Since academic year 2005/06, the UMass Innovation Challenge has awarded over $500,000 in awards, supplied by private donors, to 65 different student-led teams. The following success stories represent a sampling of the past participants of the contest who either executed their business plans upon graduation or entered the workforce bringing new ideas and high energy to their jobs.
Team Therapeutic Systems
Competed in the 2007/08 & 2006/07 UMass IC
Founded in 2008 by Brian Mullen while completing his Ph.D., Therapeutic System's first product – the Vaya Vest – is based on over 10 years of research and technology development at the University of Massachusetts.
As a researcher at UMass, Dr. Mullen co-invented the technology used in Vayu, a unique method of applying and controlling the sensory based intervention of deep-touch pressure. After winning a number of grants and awards, Mullen's work began getting noticed by the mainstream press which prompted an out pouring of support and inquiries by parents and caregivers of individuals with autism from around the world. Therapeutic Systems was founded in order to bring his work out of the laboratory and into the hands of the patients that needed it.
In 2006, after competing in his first UMass Innovation Challenge, Brian's research and first prototype were featured on the front page of the Boston Globe's Business and Innovation section and on Boston.com. "These features greatly impact my life, said Mullen in his blog, "I wasn't sure if I was going to re-enter the business plan competition. It was a lot of work and even though I was interested in entrepreneurship I wasn't sure if I had the time; I had clinical studies to run, I was TA-ing, and I had my engineering research to do for my PhD. Yet again it was a parent that influenced me…with tears in her eyes she asked me to make her one of our early proof of concept prototype pressure vests. It killed me to say no, but it wasn't close to ready to be used beyond the walls of the lab. In 2008 I again entered the business plan competition and I applied for an entrepreneurship grant from NCIIA and won both!!"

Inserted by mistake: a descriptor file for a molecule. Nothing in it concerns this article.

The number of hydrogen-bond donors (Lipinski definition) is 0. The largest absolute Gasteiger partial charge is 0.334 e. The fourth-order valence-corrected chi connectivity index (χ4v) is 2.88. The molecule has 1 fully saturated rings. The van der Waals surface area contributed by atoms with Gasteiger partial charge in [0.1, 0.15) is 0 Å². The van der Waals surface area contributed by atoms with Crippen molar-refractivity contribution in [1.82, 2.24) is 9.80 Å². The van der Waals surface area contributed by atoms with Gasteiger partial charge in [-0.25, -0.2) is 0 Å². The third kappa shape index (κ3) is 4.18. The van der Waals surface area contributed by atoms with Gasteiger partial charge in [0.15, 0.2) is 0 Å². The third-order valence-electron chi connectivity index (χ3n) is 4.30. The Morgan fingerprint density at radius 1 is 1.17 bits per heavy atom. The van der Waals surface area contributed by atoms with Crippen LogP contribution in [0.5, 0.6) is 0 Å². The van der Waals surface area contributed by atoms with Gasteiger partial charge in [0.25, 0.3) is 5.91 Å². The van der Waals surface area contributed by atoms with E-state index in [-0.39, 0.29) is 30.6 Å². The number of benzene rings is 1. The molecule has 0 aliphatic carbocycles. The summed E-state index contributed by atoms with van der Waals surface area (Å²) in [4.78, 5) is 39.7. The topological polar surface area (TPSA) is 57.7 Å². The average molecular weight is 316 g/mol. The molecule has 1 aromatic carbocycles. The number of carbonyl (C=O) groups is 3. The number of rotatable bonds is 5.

Therapeutic Systems has since made great strides in its mission to provide better solutions for patients with autism spectrum disorders. In May 2011 Therapeutic Systems launched the first deep pressure application device that uses air pressure. The product, called Vayu (www.vayuvest.com), is now available for sale.
Competed in the 2009/10 & 2008/09 UMass IC
Localocracy is an online platform designed to help citizens learn about local issues, make decisions and have an impact on their government. Only registered voters, using real names, can weigh in on issues. In the summer of 2010, Localocracy was recognized as one of Mass High Tech's "Startup Watch: Five you should follow" companies. In October 2011, the company was acquired by The Huffington Post Media Group. An online report has pegged the deal as being worth under $1 million.
Founders Conor White-Sullivan, CEO, and Aaron Soules, CTO, joined New York-based The Huffington Post Media Group. Conor White-Sullivan is currently Director of HuffPost Labsat at AOL where he is "leading new product development with a focus on increasing user engagement and action...inventing the future of news." He was named a White House Champion of Change in 2011 and listed in the Forbes 30 under 30 for Media 2011.
Team QD Tech
Competed in the 2008/09 UMass IC
Tracy Heckler Panzarella is currently a Senior Research Engineer at Saint-Gobain High Performance Materials. In this position, she investigates next generation abrasive grain products. Tracy was recruited into the position not by luck, but by attracting the eye of Saint-Gobain leadership through her participation in the Innovation Challenge!
Tracy was part of QD Tech, a team that aimed to bridge the gap between current and next-generation solar cells by increasing the efficiency of the current technology, while at the same time keeping production costs near their current levels. By employing a quantum-dot-based optical coating, QD Tech intended to increase the efficiency of both silicon and thin-film cells by 5 percent.